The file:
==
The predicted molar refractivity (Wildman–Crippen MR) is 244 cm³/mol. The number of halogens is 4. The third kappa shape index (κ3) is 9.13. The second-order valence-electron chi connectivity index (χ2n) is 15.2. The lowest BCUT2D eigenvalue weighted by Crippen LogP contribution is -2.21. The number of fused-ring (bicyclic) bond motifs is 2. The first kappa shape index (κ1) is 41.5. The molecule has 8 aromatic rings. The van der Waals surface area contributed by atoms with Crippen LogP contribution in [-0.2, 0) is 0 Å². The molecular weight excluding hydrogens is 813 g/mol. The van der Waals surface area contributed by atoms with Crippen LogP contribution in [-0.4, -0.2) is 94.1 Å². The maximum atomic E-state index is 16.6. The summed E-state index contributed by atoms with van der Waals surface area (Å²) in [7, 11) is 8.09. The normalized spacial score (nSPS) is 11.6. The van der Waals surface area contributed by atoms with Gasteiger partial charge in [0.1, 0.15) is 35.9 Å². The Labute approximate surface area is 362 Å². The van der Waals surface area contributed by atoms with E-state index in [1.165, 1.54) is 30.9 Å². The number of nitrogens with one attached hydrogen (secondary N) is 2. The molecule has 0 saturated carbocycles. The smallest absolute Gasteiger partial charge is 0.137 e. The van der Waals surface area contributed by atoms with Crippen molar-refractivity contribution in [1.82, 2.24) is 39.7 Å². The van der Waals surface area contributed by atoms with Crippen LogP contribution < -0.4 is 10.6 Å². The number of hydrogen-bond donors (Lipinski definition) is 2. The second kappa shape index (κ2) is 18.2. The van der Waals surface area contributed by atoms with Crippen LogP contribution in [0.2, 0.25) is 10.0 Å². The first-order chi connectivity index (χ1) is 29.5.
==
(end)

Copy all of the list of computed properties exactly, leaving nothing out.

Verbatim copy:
The predicted molar refractivity (Wildman–Crippen MR) is 244 cm³/mol. The number of halogens is 4. The third kappa shape index (κ3) is 9.13. The second-order valence-electron chi connectivity index (χ2n) is 15.2. The lowest BCUT2D eigenvalue weighted by Crippen LogP contribution is -2.21. The number of fused-ring (bicyclic) bond motifs is 2. The first kappa shape index (κ1) is 41.5. The molecule has 8 aromatic rings. The van der Waals surface area contributed by atoms with Crippen LogP contribution in [-0.2, 0) is 0 Å². The molecular weight excluding hydrogens is 813 g/mol. The van der Waals surface area contributed by atoms with Crippen LogP contribution in [-0.4, -0.2) is 94.1 Å². The maximum atomic E-state index is 16.6. The summed E-state index contributed by atoms with van der Waals surface area (Å²) in [7, 11) is 8.09. The normalized spacial score (nSPS) is 11.6. The van der Waals surface area contributed by atoms with Gasteiger partial charge in [0.1, 0.15) is 35.9 Å². The Labute approximate surface area is 362 Å². The van der Waals surface area contributed by atoms with E-state index in [1.165, 1.54) is 30.9 Å². The number of nitrogens with one attached hydrogen (secondary N) is 2. The molecule has 0 saturated carbocycles. The smallest absolute Gasteiger partial charge is 0.137 e. The van der Waals surface area contributed by atoms with Crippen molar-refractivity contribution in [1.82, 2.24) is 39.7 Å². The van der Waals surface area contributed by atoms with Crippen LogP contribution < -0.4 is 10.6 Å². The number of hydrogen-bond donors (Lipinski definition) is 2. The second kappa shape index (κ2) is 18.2. The van der Waals surface area contributed by atoms with Crippen LogP contribution in [0.2, 0.25) is 10.0 Å². The first-order chi connectivity index (χ1) is 29.5.